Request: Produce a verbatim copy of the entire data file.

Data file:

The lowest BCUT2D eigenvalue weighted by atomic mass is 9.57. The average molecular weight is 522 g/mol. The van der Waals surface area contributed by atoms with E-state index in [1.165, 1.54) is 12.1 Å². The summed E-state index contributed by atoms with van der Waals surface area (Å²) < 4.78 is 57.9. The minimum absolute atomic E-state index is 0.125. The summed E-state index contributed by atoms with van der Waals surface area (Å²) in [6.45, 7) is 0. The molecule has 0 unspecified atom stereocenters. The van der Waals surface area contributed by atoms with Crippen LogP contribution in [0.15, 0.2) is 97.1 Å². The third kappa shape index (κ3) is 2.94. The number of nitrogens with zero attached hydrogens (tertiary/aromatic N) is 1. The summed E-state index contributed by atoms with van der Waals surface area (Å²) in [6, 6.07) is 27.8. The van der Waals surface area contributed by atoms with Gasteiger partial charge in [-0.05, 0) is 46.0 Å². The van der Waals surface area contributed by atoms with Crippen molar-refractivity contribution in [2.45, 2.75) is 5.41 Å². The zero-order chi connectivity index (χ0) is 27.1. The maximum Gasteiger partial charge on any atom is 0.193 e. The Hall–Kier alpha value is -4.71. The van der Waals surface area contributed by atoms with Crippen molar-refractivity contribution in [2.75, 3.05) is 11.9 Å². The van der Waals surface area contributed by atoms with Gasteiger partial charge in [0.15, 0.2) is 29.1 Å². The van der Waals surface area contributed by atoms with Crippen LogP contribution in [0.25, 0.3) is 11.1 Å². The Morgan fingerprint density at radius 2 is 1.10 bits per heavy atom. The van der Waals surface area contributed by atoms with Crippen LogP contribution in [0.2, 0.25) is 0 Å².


The lowest BCUT2D eigenvalue weighted by atomic mass is 9.57. The average molecular weight is 522 g/mol. The van der Waals surface area contributed by atoms with E-state index in [1.165, 1.54) is 12.1 Å². The summed E-state index contributed by atoms with van der Waals surface area (Å²) < 4.78 is 57.9. The minimum absolute atomic E-state index is 0.125. The summed E-state index contributed by atoms with van der Waals surface area (Å²) in [6.45, 7) is 0. The molecule has 0 unspecified atom stereocenters. The van der Waals surface area contributed by atoms with Crippen LogP contribution in [0.15, 0.2) is 97.1 Å². The third kappa shape index (κ3) is 2.94. The number of nitrogens with zero attached hydrogens (tertiary/aromatic N) is 1. The summed E-state index contributed by atoms with van der Waals surface area (Å²) in [6, 6.07) is 27.8. The van der Waals surface area contributed by atoms with Gasteiger partial charge in [-0.05, 0) is 46.0 Å². The van der Waals surface area contributed by atoms with Crippen molar-refractivity contribution in [2.45, 2.75) is 5.41 Å². The zero-order chi connectivity index (χ0) is 27.1. The maximum Gasteiger partial charge on any atom is 0.193 e. The Hall–Kier alpha value is -4.71. The van der Waals surface area contributed by atoms with Crippen molar-refractivity contribution in [2.75, 3.05) is 11.9 Å². The van der Waals surface area contributed by atoms with Gasteiger partial charge in [0.15, 0.2) is 29.1 Å². The van der Waals surface area contributed by atoms with Crippen LogP contribution in [0.25, 0.3) is 11.1 Å². The Morgan fingerprint density at radius 2 is 1.10 bits per heavy atom. The van der Waals surface area contributed by atoms with Crippen LogP contribution in [0.2, 0.25) is 0 Å².